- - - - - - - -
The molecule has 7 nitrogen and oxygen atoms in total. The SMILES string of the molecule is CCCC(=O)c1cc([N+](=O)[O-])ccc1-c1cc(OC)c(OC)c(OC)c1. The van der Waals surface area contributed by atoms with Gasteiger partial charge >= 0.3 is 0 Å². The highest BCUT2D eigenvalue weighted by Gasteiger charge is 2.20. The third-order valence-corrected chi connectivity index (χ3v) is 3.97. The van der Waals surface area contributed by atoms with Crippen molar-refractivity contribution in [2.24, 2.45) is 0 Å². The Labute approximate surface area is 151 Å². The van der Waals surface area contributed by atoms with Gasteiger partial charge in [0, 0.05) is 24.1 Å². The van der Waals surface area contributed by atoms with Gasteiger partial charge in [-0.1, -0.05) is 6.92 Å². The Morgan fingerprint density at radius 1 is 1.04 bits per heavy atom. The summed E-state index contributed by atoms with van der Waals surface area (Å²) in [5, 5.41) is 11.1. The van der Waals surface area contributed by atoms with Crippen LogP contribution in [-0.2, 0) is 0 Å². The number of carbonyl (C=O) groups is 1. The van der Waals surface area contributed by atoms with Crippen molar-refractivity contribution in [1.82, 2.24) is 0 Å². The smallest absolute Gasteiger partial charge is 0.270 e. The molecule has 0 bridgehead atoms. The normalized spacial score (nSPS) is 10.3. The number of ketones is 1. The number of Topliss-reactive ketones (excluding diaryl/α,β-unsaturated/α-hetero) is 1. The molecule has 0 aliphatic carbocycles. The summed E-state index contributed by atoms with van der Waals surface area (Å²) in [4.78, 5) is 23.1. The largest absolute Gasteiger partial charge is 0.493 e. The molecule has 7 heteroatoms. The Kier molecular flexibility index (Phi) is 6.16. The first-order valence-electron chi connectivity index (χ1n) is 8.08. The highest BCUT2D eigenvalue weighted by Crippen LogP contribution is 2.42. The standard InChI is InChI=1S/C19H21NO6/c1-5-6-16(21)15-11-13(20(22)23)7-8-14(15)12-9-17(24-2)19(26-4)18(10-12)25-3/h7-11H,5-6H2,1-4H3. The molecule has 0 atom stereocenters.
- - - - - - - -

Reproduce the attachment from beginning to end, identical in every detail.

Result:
The molecule has 7 nitrogen and oxygen atoms in total. The SMILES string of the molecule is CCCC(=O)c1cc([N+](=O)[O-])ccc1-c1cc(OC)c(OC)c(OC)c1. The van der Waals surface area contributed by atoms with Gasteiger partial charge >= 0.3 is 0 Å². The highest BCUT2D eigenvalue weighted by Gasteiger charge is 2.20. The third-order valence-corrected chi connectivity index (χ3v) is 3.97. The van der Waals surface area contributed by atoms with Crippen molar-refractivity contribution in [2.24, 2.45) is 0 Å². The Labute approximate surface area is 151 Å². The van der Waals surface area contributed by atoms with Gasteiger partial charge in [0, 0.05) is 24.1 Å². The van der Waals surface area contributed by atoms with Gasteiger partial charge in [-0.1, -0.05) is 6.92 Å². The Morgan fingerprint density at radius 1 is 1.04 bits per heavy atom. The summed E-state index contributed by atoms with van der Waals surface area (Å²) in [5, 5.41) is 11.1. The van der Waals surface area contributed by atoms with Crippen LogP contribution in [-0.2, 0) is 0 Å². The number of carbonyl (C=O) groups is 1. The van der Waals surface area contributed by atoms with Crippen molar-refractivity contribution in [1.82, 2.24) is 0 Å². The smallest absolute Gasteiger partial charge is 0.270 e. The molecule has 0 bridgehead atoms. The normalized spacial score (nSPS) is 10.3. The number of ketones is 1. The number of Topliss-reactive ketones (excluding diaryl/α,β-unsaturated/α-hetero) is 1. The molecule has 0 aliphatic carbocycles. The summed E-state index contributed by atoms with van der Waals surface area (Å²) in [4.78, 5) is 23.1. The largest absolute Gasteiger partial charge is 0.493 e. The molecule has 7 heteroatoms. The Kier molecular flexibility index (Phi) is 6.16. The first-order valence-electron chi connectivity index (χ1n) is 8.08. The highest BCUT2D eigenvalue weighted by Crippen LogP contribution is 2.42. The standard InChI is InChI=1S/C19H21NO6/c1-5-6-16(21)15-11-13(20(22)23)7-8-14(15)12-9-17(24-2)19(26-4)18(10-12)25-3/h7-11H,5-6H2,1-4H3. The molecule has 0 atom stereocenters.